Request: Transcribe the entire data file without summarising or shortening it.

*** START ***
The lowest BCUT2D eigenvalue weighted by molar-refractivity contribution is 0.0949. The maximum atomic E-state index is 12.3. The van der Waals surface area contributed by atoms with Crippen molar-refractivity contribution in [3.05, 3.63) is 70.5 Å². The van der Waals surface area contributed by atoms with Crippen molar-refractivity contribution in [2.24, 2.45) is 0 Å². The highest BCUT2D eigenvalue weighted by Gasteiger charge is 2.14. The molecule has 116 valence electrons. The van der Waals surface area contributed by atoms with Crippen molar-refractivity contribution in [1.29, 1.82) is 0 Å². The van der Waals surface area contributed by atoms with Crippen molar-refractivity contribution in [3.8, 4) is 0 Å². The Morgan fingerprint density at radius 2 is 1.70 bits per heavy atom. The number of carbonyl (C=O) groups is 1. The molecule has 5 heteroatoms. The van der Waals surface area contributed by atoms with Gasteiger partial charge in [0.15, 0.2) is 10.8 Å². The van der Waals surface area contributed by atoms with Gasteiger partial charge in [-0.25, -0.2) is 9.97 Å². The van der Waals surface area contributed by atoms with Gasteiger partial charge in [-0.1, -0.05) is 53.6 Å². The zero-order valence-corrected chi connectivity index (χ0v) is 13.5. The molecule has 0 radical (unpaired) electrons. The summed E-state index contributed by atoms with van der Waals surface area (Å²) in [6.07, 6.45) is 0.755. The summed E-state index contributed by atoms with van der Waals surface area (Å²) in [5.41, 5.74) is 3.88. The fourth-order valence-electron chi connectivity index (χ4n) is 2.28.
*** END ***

The lowest BCUT2D eigenvalue weighted by molar-refractivity contribution is 0.0949. The maximum atomic E-state index is 12.3. The van der Waals surface area contributed by atoms with Crippen molar-refractivity contribution in [3.05, 3.63) is 70.5 Å². The van der Waals surface area contributed by atoms with Crippen molar-refractivity contribution in [2.24, 2.45) is 0 Å². The highest BCUT2D eigenvalue weighted by Gasteiger charge is 2.14. The molecule has 116 valence electrons. The van der Waals surface area contributed by atoms with Crippen molar-refractivity contribution in [1.29, 1.82) is 0 Å². The van der Waals surface area contributed by atoms with Crippen molar-refractivity contribution in [3.8, 4) is 0 Å². The Morgan fingerprint density at radius 2 is 1.70 bits per heavy atom. The number of carbonyl (C=O) groups is 1. The molecule has 5 heteroatoms. The van der Waals surface area contributed by atoms with Gasteiger partial charge in [0.15, 0.2) is 10.8 Å². The van der Waals surface area contributed by atoms with Gasteiger partial charge in [-0.25, -0.2) is 9.97 Å². The van der Waals surface area contributed by atoms with Gasteiger partial charge in [-0.1, -0.05) is 53.6 Å². The zero-order valence-corrected chi connectivity index (χ0v) is 13.5. The molecule has 0 radical (unpaired) electrons. The summed E-state index contributed by atoms with van der Waals surface area (Å²) in [6.07, 6.45) is 0.755. The summed E-state index contributed by atoms with van der Waals surface area (Å²) in [5.41, 5.74) is 3.88. The fourth-order valence-electron chi connectivity index (χ4n) is 2.28.